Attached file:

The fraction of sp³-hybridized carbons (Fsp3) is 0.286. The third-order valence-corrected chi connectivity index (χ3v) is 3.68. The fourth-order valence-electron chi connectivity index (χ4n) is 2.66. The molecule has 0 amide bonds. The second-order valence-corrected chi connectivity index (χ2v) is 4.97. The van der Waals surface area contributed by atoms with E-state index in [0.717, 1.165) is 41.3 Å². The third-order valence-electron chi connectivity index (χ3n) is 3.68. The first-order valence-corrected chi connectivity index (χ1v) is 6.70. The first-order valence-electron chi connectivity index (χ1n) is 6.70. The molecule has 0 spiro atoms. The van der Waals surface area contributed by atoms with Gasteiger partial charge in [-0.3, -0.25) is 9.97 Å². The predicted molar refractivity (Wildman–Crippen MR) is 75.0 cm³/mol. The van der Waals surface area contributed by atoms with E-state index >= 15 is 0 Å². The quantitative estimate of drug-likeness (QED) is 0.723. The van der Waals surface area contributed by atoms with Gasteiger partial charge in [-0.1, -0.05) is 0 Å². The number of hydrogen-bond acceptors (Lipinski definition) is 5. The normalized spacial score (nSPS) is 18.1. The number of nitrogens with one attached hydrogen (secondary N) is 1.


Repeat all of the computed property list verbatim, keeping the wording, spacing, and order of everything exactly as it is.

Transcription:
The fraction of sp³-hybridized carbons (Fsp3) is 0.286. The third-order valence-corrected chi connectivity index (χ3v) is 3.68. The fourth-order valence-electron chi connectivity index (χ4n) is 2.66. The molecule has 0 amide bonds. The second-order valence-corrected chi connectivity index (χ2v) is 4.97. The van der Waals surface area contributed by atoms with E-state index in [0.717, 1.165) is 41.3 Å². The third-order valence-electron chi connectivity index (χ3n) is 3.68. The first-order valence-corrected chi connectivity index (χ1v) is 6.70. The first-order valence-electron chi connectivity index (χ1n) is 6.70. The molecule has 0 spiro atoms. The van der Waals surface area contributed by atoms with Gasteiger partial charge in [-0.3, -0.25) is 9.97 Å². The predicted molar refractivity (Wildman–Crippen MR) is 75.0 cm³/mol. The van der Waals surface area contributed by atoms with E-state index >= 15 is 0 Å². The quantitative estimate of drug-likeness (QED) is 0.723. The van der Waals surface area contributed by atoms with Gasteiger partial charge in [-0.1, -0.05) is 0 Å². The number of hydrogen-bond acceptors (Lipinski definition) is 5. The normalized spacial score (nSPS) is 18.1. The number of nitrogens with one attached hydrogen (secondary N) is 1.